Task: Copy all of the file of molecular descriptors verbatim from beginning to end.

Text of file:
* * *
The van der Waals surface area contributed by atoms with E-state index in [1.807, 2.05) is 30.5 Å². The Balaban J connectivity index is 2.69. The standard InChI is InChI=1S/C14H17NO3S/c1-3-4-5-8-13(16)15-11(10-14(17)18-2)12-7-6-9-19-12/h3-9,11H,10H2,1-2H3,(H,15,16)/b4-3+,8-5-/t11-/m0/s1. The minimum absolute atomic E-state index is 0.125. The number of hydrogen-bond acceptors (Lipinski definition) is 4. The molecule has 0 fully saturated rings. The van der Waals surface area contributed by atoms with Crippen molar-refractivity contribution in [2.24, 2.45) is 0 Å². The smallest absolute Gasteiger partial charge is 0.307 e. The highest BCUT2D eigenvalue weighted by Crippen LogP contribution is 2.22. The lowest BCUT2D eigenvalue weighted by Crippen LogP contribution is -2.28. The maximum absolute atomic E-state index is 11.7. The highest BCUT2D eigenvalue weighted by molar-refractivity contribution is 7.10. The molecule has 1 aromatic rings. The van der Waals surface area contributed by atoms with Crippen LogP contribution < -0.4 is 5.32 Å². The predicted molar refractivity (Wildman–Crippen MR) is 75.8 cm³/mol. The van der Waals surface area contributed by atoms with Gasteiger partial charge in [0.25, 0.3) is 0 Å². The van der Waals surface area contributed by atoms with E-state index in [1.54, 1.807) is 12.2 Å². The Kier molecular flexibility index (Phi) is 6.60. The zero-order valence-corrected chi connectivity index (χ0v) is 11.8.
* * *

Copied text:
The van der Waals surface area contributed by atoms with E-state index in [1.807, 2.05) is 30.5 Å². The Balaban J connectivity index is 2.69. The standard InChI is InChI=1S/C14H17NO3S/c1-3-4-5-8-13(16)15-11(10-14(17)18-2)12-7-6-9-19-12/h3-9,11H,10H2,1-2H3,(H,15,16)/b4-3+,8-5-/t11-/m0/s1. The minimum absolute atomic E-state index is 0.125. The number of hydrogen-bond acceptors (Lipinski definition) is 4. The molecule has 0 fully saturated rings. The van der Waals surface area contributed by atoms with Crippen molar-refractivity contribution in [2.24, 2.45) is 0 Å². The smallest absolute Gasteiger partial charge is 0.307 e. The highest BCUT2D eigenvalue weighted by Crippen LogP contribution is 2.22. The lowest BCUT2D eigenvalue weighted by Crippen LogP contribution is -2.28. The maximum absolute atomic E-state index is 11.7. The highest BCUT2D eigenvalue weighted by molar-refractivity contribution is 7.10. The molecule has 1 aromatic rings. The van der Waals surface area contributed by atoms with Crippen LogP contribution < -0.4 is 5.32 Å². The predicted molar refractivity (Wildman–Crippen MR) is 75.8 cm³/mol. The van der Waals surface area contributed by atoms with Gasteiger partial charge in [0.25, 0.3) is 0 Å². The van der Waals surface area contributed by atoms with E-state index in [1.54, 1.807) is 12.2 Å². The Kier molecular flexibility index (Phi) is 6.60. The zero-order valence-corrected chi connectivity index (χ0v) is 11.8.